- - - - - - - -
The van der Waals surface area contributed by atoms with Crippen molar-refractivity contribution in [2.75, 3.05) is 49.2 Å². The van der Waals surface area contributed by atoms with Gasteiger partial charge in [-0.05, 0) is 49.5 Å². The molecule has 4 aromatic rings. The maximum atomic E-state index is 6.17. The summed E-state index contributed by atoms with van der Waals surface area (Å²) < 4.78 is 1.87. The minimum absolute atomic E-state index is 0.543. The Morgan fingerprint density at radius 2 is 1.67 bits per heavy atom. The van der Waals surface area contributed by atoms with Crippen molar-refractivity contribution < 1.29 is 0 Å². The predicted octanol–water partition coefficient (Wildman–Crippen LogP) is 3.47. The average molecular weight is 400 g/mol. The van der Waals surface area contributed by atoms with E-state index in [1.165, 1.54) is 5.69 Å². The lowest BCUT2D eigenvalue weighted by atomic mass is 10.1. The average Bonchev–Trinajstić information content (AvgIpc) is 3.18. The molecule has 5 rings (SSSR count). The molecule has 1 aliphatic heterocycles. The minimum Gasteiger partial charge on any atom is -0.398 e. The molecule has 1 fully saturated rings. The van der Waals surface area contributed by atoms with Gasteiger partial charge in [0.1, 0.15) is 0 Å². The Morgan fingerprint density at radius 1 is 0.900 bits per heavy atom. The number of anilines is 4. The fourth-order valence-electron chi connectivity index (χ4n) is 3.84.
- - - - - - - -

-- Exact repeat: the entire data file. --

The van der Waals surface area contributed by atoms with Crippen molar-refractivity contribution in [2.75, 3.05) is 49.2 Å². The van der Waals surface area contributed by atoms with Gasteiger partial charge in [-0.05, 0) is 49.5 Å². The molecule has 4 aromatic rings. The maximum atomic E-state index is 6.17. The summed E-state index contributed by atoms with van der Waals surface area (Å²) < 4.78 is 1.87. The minimum absolute atomic E-state index is 0.543. The Morgan fingerprint density at radius 2 is 1.67 bits per heavy atom. The van der Waals surface area contributed by atoms with Crippen molar-refractivity contribution < 1.29 is 0 Å². The predicted octanol–water partition coefficient (Wildman–Crippen LogP) is 3.47. The average molecular weight is 400 g/mol. The van der Waals surface area contributed by atoms with E-state index in [1.165, 1.54) is 5.69 Å². The lowest BCUT2D eigenvalue weighted by atomic mass is 10.1. The average Bonchev–Trinajstić information content (AvgIpc) is 3.18. The molecule has 5 rings (SSSR count). The molecule has 1 aliphatic heterocycles. The minimum Gasteiger partial charge on any atom is -0.398 e. The molecule has 1 fully saturated rings. The van der Waals surface area contributed by atoms with Gasteiger partial charge in [0.1, 0.15) is 0 Å². The Morgan fingerprint density at radius 1 is 0.900 bits per heavy atom. The number of anilines is 4. The fourth-order valence-electron chi connectivity index (χ4n) is 3.84.